MOSCOW, January 26 (Sputnik) – The left-wing, anti-austerity Syriza party has decisively won the Greek election, with its leader Alexis Tsipras promising to end the austerity measures; this article will look into the nuts and bolts of Syriza party that has sent a warning sign to the rest of Europe.
Syriza stands for "Coalition of the Radical Left" and initially started as a federation of smaller left-wing parties. Syriza defines itself as a party of the democratic and radical left with roots in popular struggles for Greek independence, democracy, labor and anti-fascist movements in Greece. The party’s logo, comprised of red, green and purple, symbolizes Syriza’s sympathy with different ideologies of left-wing culture, including values of labor movement, environmentalism, feminism, and social democracy, according to information at Syriza’s official website.
Syriza has become the first anti-austerity party to take power in a Eurozone country. Tsipras promised to clean up the country’s corrupt political system, reduce tax burden on the middle class, while simultaneously working to crack down on tax evasion by the business class. Syriza’s biggest promise, however, is a pledge to renegotiate the terms of Greece’s bailout, worth 240 billion euros ($270 billion), the promise that has caused anxiety in Brussels, the New York Times reports.
Whether Syriza could successfully renegotiate Greece's debt is not clear yet. However, if the party cannot successfully negotiate the country's massive debt, it may simply refuse to pay, the Independent reports.
Greece’s current financial state is far from ideal: the country has unemployment rate of 25 percent (youth unemployment over 50 percent), economy has shrunk by 20 percent over recent years, and a large percentage of the population has emigrated, according to Forbes. Money that Greece receives in bailouts do nothing, but go back to French and German banks to pay interest rates on the previous debt. Now, after winning the national election, Syriza will have a hard task at hand, trying to fix the country’s economy.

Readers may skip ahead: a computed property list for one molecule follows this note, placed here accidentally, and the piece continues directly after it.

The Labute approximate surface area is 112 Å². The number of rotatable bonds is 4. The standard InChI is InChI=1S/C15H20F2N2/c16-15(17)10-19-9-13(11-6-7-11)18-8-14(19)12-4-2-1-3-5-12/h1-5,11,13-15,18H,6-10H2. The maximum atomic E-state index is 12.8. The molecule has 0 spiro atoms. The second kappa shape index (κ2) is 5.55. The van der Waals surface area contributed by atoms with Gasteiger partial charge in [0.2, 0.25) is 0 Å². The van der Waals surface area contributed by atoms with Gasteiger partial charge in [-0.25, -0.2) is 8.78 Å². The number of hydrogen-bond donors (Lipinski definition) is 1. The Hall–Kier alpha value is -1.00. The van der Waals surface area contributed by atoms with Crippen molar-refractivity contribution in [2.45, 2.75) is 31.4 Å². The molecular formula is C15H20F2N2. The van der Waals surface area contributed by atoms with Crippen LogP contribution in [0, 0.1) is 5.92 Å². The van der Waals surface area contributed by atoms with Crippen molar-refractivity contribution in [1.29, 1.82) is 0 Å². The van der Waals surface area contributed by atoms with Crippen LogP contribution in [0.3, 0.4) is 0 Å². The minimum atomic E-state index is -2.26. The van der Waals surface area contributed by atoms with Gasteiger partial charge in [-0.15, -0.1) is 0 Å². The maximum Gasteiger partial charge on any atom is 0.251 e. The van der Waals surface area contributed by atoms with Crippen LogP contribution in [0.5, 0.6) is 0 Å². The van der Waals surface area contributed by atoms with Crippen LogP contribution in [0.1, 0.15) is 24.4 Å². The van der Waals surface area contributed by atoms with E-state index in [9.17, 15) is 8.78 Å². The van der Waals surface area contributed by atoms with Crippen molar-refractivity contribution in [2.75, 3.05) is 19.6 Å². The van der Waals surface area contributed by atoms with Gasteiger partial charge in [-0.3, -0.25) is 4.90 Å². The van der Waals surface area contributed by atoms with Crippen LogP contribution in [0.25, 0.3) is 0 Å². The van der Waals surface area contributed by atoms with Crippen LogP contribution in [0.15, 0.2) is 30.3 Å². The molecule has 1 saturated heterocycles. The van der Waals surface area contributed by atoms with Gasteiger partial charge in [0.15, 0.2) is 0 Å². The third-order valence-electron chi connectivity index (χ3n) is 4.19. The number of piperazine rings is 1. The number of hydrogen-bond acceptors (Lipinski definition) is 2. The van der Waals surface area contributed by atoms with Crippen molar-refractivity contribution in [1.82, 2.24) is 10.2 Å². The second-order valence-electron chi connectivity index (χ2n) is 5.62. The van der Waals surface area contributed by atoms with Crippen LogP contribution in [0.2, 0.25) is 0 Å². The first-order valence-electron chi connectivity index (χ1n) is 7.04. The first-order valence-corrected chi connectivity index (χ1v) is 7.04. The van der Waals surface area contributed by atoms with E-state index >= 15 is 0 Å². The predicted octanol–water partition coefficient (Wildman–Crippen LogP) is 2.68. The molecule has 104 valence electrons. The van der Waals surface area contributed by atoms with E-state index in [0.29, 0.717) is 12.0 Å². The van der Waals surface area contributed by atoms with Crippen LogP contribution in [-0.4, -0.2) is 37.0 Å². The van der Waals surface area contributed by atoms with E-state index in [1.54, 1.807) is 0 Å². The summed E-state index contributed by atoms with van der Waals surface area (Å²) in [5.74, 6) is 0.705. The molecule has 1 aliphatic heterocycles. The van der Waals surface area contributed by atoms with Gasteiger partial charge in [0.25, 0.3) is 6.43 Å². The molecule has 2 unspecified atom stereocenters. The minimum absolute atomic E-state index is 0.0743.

- Yes, the EU fears Greece will exit the eurozone, so SYRIZA holds the cards.56.8% (715)
- I don't believe in success of this particular party, but their victory marks the revival of Greece.20.0% (251)
- No, their promises to reduce austerity are utopian and will not be accepted by the 'Troika'.14.2% (178)
- No, nothing good has ever come from radicalism.9.0% (113)
In terms of foreign policy, Syriza aims for multi-dimensional, pro-peace policy with no involvement in wars or military plans. Syriza wants to have friendly relations and cooperation with all countries, in particular, with its neighbors in Balkans and Mediterranean. Syriza is willing to have a diplomatic dialogue based on international law and try to resolve the Cyprus issue with Turkey, establishing a lasting peace in the region.
It is not clear yet what the future will look like for Greece, but the election of Syriza might very well become a turning point in the country’s history. “The Greek people are taking their future into their own hands,” said Yiannis Milios, the chief economist for Syriza, as cited by the New York Times.